An electronic sign at the Tofino-Ucluelet junction notifies travellers heading towards Sutton Pass that closure windows are in effect Thursday morning. (Andrew Bailey photo)

An electronic sign at the Tofino-Ucluelet junction notifies travellers heading towards Sutton Pass that closure windows are in effect Thursday morning. (Andrew Bailey photo)

Survey swirls up confusion around Tofino-Ucluelet highway closures

“The Highway 4 Kennedy Hill Project closure times remain the same for now,” ministry says

Construction on Hwy. 4 looks to be ending the year the same way it began it, covered in confusion.

The provincial and federal government’s $38 million Kennedy Hill Safety Improvement Project has been bringing daily planned closures, along with frustratingly frequent unplanned closures, to Hwy. 4 since the project began in 2018.

The project’s contractor Emil Anderson Construction launched an online survey on Nov. 23, explaining that West Coast residents and businesses had raised concerns over a current 9 a.m. to 1 p.m. planned closure window and asking people to respond to the survey if they wanted that time changed.

The survey’s deadline for responses was Nov. 25 and on Nov. 26 the contractor posted that the 9 a.m. to 1 p.m. closure would change to 11 a.m. to 3 p.m. beginning on Jan 4 based on the survey’s results.

Thank you to everyone that participated in our survey. The majority of people requested us to change our closures to…

Posted by EAC Hwy 4 Kennedy Hill Project Updates on Thursday, November 26, 2020

However, B.C.’s ministry of transportation and infrastructure, which is overseeing the project and splitting its $38 million bill with the federal government, says the schedule has not changed.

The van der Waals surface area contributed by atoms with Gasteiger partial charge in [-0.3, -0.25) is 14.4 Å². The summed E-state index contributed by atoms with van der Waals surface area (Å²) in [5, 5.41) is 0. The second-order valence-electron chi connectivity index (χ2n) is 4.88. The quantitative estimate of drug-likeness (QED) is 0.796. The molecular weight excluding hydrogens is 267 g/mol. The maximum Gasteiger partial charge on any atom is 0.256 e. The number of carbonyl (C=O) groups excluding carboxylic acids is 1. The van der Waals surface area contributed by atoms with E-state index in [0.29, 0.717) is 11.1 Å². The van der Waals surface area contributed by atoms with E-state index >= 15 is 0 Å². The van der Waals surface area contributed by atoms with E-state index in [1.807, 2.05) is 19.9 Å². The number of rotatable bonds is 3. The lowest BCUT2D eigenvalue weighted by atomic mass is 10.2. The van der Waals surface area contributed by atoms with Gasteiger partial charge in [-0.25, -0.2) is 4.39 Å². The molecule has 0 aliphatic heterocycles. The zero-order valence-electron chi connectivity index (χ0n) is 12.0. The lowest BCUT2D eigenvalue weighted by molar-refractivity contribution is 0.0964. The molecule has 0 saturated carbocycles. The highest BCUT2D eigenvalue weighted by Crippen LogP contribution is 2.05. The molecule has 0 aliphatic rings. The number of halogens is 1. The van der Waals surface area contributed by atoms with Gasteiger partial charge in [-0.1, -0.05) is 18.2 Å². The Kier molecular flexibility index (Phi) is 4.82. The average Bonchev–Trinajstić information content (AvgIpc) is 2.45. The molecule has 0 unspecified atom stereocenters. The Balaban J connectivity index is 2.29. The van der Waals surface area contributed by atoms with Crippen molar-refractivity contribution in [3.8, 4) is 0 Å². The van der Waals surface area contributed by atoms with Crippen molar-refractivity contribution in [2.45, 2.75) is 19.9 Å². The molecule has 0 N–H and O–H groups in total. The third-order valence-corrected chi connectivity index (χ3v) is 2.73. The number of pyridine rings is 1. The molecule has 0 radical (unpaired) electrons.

“The Highway 4 Kennedy Hill Project closure times remain the same for now, as previously announced earlier this fall,” a Ministry spokesperson told the Westerly News via email. “The ministry is currently in discussions with the contractor on the scheduled blasting times. We recognize that public feedback and stakeholder input is important on the scheduled closures and we will be taking this information into consideration before approving any changes to the daily closure window.”

The ministry spokesperson added that the contractor’s survey was not conducted or approved by the ministry.

“We understand that Emil Anderson Construction was looking to better understand community need regarding Highway 4 Kennedy Hill closure times. This is helpful information for the ministry to consider,” they said. “Decisions around closure times are typically made by taking a variety of factors into consideration, including meeting community needs, safety requirements and contractual obligations…Consistent and reliable closure times have been continually expressed as an important consideration following a series of long and unplanned closures in spring 2020.”

The spokesperson said the ministry plans to reach out to its local partners and stakeholders for further feedback and, if any official schedule changes are made, the public would be advised.

The project was initially expected to be completed by the summer of 2020, but it has blown past that mark and is now hoped to be wrapped up by the summer of 2021.